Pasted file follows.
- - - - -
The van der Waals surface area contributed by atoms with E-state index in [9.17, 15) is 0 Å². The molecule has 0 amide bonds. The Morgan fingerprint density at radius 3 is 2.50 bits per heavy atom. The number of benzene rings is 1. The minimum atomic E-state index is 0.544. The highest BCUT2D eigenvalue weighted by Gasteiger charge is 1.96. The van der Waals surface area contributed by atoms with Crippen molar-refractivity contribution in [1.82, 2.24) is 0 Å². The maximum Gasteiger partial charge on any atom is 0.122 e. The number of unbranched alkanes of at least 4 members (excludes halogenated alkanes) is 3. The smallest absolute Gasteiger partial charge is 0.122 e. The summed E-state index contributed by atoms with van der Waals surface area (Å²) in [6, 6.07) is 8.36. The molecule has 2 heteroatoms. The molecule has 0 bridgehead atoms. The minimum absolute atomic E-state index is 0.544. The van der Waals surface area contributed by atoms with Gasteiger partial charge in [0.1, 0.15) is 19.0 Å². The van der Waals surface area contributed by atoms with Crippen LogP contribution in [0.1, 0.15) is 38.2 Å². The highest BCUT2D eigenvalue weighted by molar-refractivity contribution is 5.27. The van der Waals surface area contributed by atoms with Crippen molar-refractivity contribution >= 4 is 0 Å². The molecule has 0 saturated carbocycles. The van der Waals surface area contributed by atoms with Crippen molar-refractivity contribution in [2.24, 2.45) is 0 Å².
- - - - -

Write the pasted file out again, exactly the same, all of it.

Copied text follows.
The van der Waals surface area contributed by atoms with E-state index in [9.17, 15) is 0 Å². The molecule has 0 amide bonds. The Morgan fingerprint density at radius 3 is 2.50 bits per heavy atom. The number of benzene rings is 1. The minimum atomic E-state index is 0.544. The highest BCUT2D eigenvalue weighted by Gasteiger charge is 1.96. The van der Waals surface area contributed by atoms with Crippen molar-refractivity contribution in [1.82, 2.24) is 0 Å². The maximum Gasteiger partial charge on any atom is 0.122 e. The number of unbranched alkanes of at least 4 members (excludes halogenated alkanes) is 3. The smallest absolute Gasteiger partial charge is 0.122 e. The summed E-state index contributed by atoms with van der Waals surface area (Å²) in [6, 6.07) is 8.36. The molecule has 2 heteroatoms. The molecule has 0 bridgehead atoms. The minimum absolute atomic E-state index is 0.544. The van der Waals surface area contributed by atoms with Gasteiger partial charge in [0.1, 0.15) is 19.0 Å². The van der Waals surface area contributed by atoms with Crippen LogP contribution in [0.1, 0.15) is 38.2 Å². The highest BCUT2D eigenvalue weighted by molar-refractivity contribution is 5.27. The van der Waals surface area contributed by atoms with Crippen molar-refractivity contribution >= 4 is 0 Å². The molecule has 0 saturated carbocycles. The van der Waals surface area contributed by atoms with Crippen molar-refractivity contribution in [2.24, 2.45) is 0 Å².